This is going to get me on someone’s blacklist. I just know it. But the last one in our list is the most important one of all: Do everything you can to schedule less meetings.
I’ll say it again for the people in the back: Do everything in your power to schedule less meetings.
In a lot of places, meetings tend to be the junk drawer of office life. If something’s on your mind, add it to the agenda and we’ll cover it in our meeting. Ever find yourself thinking, “What would I have done today if I didn’t have that meeting? What project would I have worked on? What could I have produced?”
I know I’m going to get push-back on this. I know it’s controversial. I’m not saying we should never have meetings. What i am saying is that 90% of all meetings can be reduced to an email or a phone call. I’m saying instead of blocking an hour for a meeting—-why did we arbitrarily schedule meetings in hour-long blocks anyway??— only block 15 minutes. Give everyone 2 minutes to hear the problem or the issue we’re trying to solve, and 13 minutes to come up with 5 solutions. Then spend the rest of the day testing the solutions. There’s no wasted time. The energy level is high and the output becomes productive.
Think about it this way: Lets say you call an afternoon meeting that involves 10 people. ten is an easy number to do math with, so lets say 10. And each of those 10 people makes an average of $80k a year in salary. So for a 3-hour meeting, you’re paying more than $1100 for them to sit and talk.
That might be a great investment if the results of that meeting produces a revenue of more than $1100 dollars. Until you gain an ADDITIONAL $1100, you haven’t made your money back from sitting in just that one meeting.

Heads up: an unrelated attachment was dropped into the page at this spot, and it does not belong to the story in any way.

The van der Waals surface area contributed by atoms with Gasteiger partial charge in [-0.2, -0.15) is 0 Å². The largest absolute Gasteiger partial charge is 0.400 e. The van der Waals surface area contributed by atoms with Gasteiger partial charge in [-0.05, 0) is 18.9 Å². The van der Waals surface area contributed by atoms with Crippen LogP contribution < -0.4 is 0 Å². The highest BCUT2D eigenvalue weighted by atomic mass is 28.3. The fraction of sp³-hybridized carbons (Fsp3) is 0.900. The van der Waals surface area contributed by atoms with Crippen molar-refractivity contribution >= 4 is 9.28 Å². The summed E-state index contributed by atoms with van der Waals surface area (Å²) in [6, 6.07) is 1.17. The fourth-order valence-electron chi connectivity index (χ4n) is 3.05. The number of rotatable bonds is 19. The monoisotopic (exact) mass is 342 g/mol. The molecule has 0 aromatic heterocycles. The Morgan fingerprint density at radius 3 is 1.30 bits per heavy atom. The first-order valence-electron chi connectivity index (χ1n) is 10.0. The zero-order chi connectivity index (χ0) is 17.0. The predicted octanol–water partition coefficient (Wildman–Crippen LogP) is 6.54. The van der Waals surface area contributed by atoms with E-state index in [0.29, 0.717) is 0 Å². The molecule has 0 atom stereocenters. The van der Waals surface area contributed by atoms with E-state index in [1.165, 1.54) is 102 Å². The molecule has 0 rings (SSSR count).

Especially when it comes to longer meetings, I’d challenge you to begin to ask “Is there something else we could be doing for 3 hours that might produce better results?
Maybe it’s a 15-minute meeting, followed by 2 hours and 45 minutes of focused effort? Maybe it’s a 30 minute meeting followed by 2 ½ hours of research and testing?
Research shows that fewer meetings generally lead to greater productivity. Many meetings generally don’t move the needle forward or get things done that couldn’t be done with a phone call or email.
Oh… this is going to be controversial. People are going to say, “well, we’re working from home now.. don’t i have to check in on everyone and get their status report and have zoom calls?”
Well.. maybe. Or maybe not? Maybe it depends. A lot of us have been working from home for a while now. How’s that working? Has productivity gone up? Or down? Are you more motivated and excited about your work? Or less?
When we’re first forming our teams, sure! Go for it! Get those zoom calls, get those conference calls, get everyone on the same page… but as things move forward, don’t fall into the trap that everyone has fallen into for years, which is thinking that ‘more meetings’ necessarily means ‘more productivity’. It doesn’t… in almost everything that’s EVER been studied. EVER.
It’s important to only do meetings that absolutely move the needle forward. Maybe there’s a better way. Maybe it’s worth a shot.
What do you think?? Have I gone completely crazy here?